Thursday, August 30, 2007

Cleaning Up: Facial Expression and Gestures

I am in the process of cleaning my office from the spring and getting ready for the new fall semester. In doing so I have uncovered some gesture-related gems that could be of interest to visual anthropologist/sign language types.

(Image borrowed from The Daily Yomiuri, 8/16/07, p.3)

1. Hand signals used in on-floor trading at the Central Japan Trading Commodity Exchange Center in Osaka will be discontinued in favor of a new computer system. The gesture system, known as teburi, is 300 years old. Too bad... more visual culture disappearing. Read the whole story by clicking the link below.

Link to "Waving Goodbye to Hand Signal Trading"
http://www.yomiuri.co.jp/dy/business/20070816TDY03002.htm


The gestures representing numbers are similar to JSL (the gesture for 9 would be understood as 10 in JSL). The meaning of the gesture is different depending on whether the front or back of the hand is shown. Many examples of this can be found in JSL. JSL and teburi seem to be similar in that hand shape, orientation and movement determine meaning.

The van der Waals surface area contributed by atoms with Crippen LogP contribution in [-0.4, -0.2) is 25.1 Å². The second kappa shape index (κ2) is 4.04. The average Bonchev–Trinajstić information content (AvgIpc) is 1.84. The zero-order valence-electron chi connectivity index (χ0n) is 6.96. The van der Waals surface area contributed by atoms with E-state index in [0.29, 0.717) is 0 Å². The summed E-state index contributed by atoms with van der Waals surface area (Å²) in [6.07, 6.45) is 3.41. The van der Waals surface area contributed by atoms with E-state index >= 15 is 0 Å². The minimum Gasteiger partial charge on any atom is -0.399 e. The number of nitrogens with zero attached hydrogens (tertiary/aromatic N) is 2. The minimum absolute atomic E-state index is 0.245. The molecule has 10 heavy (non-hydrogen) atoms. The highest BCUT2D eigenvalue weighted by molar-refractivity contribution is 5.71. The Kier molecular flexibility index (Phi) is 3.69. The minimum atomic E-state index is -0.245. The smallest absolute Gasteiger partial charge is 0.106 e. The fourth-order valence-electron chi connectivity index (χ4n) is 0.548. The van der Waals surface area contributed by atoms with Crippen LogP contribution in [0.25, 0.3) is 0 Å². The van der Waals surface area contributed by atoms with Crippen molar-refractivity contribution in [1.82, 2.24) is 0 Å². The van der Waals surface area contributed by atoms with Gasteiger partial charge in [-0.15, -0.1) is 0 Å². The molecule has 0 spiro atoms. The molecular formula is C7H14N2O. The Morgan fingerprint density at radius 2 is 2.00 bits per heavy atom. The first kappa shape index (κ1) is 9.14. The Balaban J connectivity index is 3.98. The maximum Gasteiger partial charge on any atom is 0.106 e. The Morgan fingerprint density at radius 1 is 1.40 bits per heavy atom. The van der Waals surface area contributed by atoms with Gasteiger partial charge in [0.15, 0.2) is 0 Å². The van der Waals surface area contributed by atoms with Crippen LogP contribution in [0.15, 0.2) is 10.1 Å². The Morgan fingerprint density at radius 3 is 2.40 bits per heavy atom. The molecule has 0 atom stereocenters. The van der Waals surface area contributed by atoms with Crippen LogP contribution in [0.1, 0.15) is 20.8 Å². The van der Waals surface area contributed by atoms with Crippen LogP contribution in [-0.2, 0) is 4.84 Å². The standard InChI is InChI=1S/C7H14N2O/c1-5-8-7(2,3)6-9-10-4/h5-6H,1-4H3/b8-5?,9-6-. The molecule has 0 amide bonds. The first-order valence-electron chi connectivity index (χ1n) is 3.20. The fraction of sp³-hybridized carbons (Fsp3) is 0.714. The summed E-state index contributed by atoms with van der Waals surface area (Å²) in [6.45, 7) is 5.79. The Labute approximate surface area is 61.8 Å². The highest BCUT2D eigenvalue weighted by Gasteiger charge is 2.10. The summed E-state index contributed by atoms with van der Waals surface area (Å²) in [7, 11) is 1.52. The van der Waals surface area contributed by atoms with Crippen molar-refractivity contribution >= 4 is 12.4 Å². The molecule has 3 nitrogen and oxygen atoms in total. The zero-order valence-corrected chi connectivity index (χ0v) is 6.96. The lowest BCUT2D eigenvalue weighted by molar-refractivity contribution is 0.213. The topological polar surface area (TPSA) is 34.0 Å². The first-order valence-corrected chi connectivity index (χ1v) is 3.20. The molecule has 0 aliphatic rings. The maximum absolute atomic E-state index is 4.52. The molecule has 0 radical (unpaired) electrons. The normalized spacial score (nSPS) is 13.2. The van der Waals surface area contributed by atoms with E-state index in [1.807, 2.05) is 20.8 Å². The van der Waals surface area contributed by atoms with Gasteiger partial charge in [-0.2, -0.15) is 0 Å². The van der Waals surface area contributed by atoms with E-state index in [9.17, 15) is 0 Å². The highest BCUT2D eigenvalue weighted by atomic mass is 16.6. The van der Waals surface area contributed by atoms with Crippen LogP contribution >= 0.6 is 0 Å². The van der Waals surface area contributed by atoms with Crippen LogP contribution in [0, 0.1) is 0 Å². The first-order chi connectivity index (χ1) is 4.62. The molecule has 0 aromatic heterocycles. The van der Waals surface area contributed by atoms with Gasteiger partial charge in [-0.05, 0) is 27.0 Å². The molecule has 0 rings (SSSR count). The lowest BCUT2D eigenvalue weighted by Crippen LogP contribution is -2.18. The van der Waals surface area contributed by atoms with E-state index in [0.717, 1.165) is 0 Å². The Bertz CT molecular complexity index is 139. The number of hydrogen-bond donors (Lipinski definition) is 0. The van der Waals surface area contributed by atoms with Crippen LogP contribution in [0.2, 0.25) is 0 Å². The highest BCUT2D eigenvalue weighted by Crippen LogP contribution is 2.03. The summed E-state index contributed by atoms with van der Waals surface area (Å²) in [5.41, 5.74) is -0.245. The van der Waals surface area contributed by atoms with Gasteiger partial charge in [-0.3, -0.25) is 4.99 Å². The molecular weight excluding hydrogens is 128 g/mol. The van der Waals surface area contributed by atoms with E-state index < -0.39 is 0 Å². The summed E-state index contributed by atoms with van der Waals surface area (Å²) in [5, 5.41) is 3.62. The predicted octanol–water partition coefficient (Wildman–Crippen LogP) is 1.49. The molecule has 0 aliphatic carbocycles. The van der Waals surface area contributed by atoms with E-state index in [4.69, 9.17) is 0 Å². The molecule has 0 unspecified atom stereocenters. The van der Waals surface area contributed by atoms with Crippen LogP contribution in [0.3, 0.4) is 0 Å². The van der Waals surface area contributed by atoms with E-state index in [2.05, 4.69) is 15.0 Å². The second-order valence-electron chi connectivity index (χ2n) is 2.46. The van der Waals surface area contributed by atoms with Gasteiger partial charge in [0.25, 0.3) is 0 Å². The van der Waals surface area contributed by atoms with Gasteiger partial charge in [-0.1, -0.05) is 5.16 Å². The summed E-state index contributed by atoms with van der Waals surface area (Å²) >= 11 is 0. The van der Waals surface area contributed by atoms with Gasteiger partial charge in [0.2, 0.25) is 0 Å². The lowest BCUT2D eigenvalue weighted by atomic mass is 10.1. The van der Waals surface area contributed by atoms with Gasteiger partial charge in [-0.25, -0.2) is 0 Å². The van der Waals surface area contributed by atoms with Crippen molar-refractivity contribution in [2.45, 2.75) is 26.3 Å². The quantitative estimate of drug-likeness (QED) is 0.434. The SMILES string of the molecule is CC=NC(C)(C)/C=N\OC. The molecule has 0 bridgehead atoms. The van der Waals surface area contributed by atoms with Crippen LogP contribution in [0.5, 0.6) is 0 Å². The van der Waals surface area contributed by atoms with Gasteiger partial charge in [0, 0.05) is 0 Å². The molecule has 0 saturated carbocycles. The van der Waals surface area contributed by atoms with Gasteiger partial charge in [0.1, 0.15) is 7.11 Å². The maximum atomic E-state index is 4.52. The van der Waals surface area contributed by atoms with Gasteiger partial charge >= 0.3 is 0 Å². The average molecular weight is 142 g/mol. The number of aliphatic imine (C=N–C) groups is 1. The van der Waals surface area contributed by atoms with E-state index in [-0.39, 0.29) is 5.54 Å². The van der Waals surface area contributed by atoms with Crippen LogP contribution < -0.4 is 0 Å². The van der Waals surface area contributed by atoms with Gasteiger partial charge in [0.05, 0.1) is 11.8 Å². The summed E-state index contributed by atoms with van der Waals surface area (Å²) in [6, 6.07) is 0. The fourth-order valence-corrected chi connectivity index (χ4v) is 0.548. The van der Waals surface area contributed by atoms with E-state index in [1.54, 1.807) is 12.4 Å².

I am aware of other hand gesture systems in other types of trading. There is a secret gestural system for buying and selling fugu where bidders make a hand shape within a closed bag that needs to be felt by the auctioneer. Interesting stuff. If you know anything more about such hand gesture systems, please do share.

2. These are some interesting quotes from an exam by various students dealing with facial expression. In "The Body and Communication in Japan" class we discuss the importance of facial expression in daily conversation. We also study how to properly use facial expressions when doing Japanese Sign Language. In JSL, facial expressions not only convey emotion, but they can be seen as an important part of of the grammar.

Facial expressions [in Japan] are important because they are basically the irrasshaimase" of the human body.

Facial expressions are the welcome mat of a person.

A face is worth a thousand words.

Facial expression is like a lubricant of machines; if there is no facial expression, our conversation will be awkward because it really reflects our feelings in our minds.

OK. Back to work. Classes begin on September 3 ("panic" facial expression).

1 comment:

Nicole Resnick said...

Hey professor long time no talk...haha..i loved the new blog...i have a question you know the movie you should in class about the people being in cages and it was all an experimant? i was wondering if you could send me the title of it??